The Health Care Select Sector SPDR ETF (NYSEArca: XLV) and other ETFs tracking the once-beloved sector could be worth revisiting following the Super Tuesday primaries, assuming some of the political risk baked into the sector ebbs.
Additionally, valuations on the S&P 500’s sector allocation look compelling. Furthermore, the healthcare sector appears cheap relative to the broader market as this segment has underperformed the run in the S&P 500. Healthcare stocks were among the second weakest performers among the 11 major sectors on the benchmark index. Looking ahead, healthcare companies are projected to generate annual earnings of 9% and revenue growth of 14%, the highest of all sectors in the S&P 500, according to FactSet data.
The largest healthcare ETF by assets, XLV seeks investment results that correspond generally to the Health Care Select Sector Index. The index includes companies from the following industries: pharmaceuticals; health care equipment & supplies; health care providers & services; biotechnology; life sciences tools & services; and health care technology.
Politics And Valuations
“You’d have to go back to mid-2013 to find the Health Care Select Sector SPDR ETF (XLV) trading at a significantly cheaper price-to-earnings (P/E) multiple than it does today at 14.6x forward earnings estimates,” according to the ETF Research Center. “This is quite a discount for a sector that, at the margin, may benefit from increased demand stemming from the Coronavirus epidemic, suggesting that the recent sell-off may have been overdone.”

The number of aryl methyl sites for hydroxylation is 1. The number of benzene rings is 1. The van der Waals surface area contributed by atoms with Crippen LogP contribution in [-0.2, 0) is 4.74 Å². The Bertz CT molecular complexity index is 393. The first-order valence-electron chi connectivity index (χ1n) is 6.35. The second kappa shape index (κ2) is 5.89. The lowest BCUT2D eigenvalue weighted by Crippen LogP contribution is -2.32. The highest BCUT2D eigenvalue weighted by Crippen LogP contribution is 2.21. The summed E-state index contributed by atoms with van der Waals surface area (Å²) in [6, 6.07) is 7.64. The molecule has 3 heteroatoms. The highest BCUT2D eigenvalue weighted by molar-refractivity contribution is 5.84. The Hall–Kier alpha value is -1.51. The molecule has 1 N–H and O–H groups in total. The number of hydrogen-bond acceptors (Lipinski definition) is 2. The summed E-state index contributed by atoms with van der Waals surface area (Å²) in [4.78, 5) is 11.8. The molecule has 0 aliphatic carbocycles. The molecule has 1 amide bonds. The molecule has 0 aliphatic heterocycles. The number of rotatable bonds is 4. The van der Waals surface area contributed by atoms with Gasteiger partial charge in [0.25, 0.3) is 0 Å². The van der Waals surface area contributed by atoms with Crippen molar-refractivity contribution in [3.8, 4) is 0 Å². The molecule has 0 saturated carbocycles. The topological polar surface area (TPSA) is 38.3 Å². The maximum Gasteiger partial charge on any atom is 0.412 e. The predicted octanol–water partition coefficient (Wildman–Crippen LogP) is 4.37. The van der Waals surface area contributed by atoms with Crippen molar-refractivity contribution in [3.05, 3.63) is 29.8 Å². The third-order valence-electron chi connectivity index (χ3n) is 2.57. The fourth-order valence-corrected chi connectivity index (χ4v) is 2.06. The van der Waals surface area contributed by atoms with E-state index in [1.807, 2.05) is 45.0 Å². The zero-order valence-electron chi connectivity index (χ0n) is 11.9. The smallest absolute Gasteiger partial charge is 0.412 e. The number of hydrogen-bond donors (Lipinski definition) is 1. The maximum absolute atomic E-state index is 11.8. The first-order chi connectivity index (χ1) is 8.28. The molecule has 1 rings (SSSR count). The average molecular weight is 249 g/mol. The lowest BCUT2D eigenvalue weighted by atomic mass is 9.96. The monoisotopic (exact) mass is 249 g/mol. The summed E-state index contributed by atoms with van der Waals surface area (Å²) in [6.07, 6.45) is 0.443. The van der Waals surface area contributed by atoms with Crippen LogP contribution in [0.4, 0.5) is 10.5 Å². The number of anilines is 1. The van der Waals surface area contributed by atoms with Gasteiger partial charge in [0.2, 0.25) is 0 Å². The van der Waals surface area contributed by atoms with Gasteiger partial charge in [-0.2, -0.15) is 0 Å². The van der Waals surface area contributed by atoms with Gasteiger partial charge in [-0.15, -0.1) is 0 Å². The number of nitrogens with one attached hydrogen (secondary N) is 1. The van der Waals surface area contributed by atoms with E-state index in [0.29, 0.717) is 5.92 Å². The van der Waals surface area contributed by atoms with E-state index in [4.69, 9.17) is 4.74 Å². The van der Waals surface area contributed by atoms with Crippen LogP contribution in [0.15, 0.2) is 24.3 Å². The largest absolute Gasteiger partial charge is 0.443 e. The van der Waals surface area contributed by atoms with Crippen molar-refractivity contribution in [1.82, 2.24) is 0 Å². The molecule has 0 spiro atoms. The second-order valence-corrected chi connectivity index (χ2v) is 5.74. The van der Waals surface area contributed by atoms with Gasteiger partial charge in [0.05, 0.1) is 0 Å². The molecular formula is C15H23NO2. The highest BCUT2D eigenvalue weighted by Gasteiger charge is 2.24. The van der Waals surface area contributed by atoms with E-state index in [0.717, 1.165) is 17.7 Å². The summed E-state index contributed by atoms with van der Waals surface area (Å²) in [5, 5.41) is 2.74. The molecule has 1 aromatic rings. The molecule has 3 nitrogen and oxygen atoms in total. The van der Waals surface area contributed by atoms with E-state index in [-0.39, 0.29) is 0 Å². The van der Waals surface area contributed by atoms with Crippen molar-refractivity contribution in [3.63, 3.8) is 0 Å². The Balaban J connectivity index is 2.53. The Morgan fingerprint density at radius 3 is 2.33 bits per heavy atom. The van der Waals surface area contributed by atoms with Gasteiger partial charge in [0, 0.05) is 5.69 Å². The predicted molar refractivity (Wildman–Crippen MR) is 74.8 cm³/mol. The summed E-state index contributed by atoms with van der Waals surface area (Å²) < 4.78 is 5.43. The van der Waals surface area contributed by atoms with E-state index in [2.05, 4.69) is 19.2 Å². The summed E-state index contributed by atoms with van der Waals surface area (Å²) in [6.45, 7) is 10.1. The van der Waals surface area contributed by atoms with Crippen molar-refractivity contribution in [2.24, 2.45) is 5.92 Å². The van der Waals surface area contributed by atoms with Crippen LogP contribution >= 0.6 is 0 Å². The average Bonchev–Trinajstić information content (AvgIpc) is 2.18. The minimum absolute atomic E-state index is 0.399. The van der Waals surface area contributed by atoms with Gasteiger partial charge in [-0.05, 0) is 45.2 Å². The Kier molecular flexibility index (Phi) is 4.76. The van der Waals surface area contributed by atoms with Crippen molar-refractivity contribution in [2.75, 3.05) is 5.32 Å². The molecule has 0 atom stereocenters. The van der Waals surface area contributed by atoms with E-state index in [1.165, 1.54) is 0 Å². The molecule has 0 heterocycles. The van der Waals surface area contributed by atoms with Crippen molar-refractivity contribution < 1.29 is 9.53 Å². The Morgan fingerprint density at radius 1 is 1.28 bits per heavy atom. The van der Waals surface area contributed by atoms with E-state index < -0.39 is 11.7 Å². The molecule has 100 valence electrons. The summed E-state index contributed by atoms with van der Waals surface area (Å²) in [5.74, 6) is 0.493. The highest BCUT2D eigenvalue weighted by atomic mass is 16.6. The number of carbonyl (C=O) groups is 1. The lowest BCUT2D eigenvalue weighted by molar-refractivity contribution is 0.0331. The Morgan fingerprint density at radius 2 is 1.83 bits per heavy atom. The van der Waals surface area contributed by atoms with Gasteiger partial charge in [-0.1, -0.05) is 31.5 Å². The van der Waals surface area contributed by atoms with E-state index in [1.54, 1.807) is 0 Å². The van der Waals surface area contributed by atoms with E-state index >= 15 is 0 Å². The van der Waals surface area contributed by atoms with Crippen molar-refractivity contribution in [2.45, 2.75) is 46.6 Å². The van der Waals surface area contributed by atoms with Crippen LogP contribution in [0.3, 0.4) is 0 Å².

However, the potential for political risk to affect the healthcare sector should not dissuade investors. Any major healthcare policy changes will unlikely go through a divided Congress, and more importantly, the sector will continue to find fundamental support over the long-term from increased drug innovation and an aging U.S. population.
Previously, investors embraced healthcare stocks for the sector’s growth and defensive characteristics, providing investors with yields and valuations that are less stretched than other yield-producing stocks like utilities. Some market observers believe the sector’s selloff is overdone and that healthcare stocks could be poised to bounce back.
Regarding XLV, “estimates have been stable over the past month, and sell-side analysts’ ratings on the companies in the fund have been turning more bullish. We currently have an OVERWEIGHT recommendation on the ETF,” notes the ETF Research Center.
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The opinions and forecasts expressed herein are solely those of Tom Lydon, and may not actually come to pass. Information on this site should not be used or construed as an offer to sell, a solicitation of an offer to buy, or a recommendation for any product.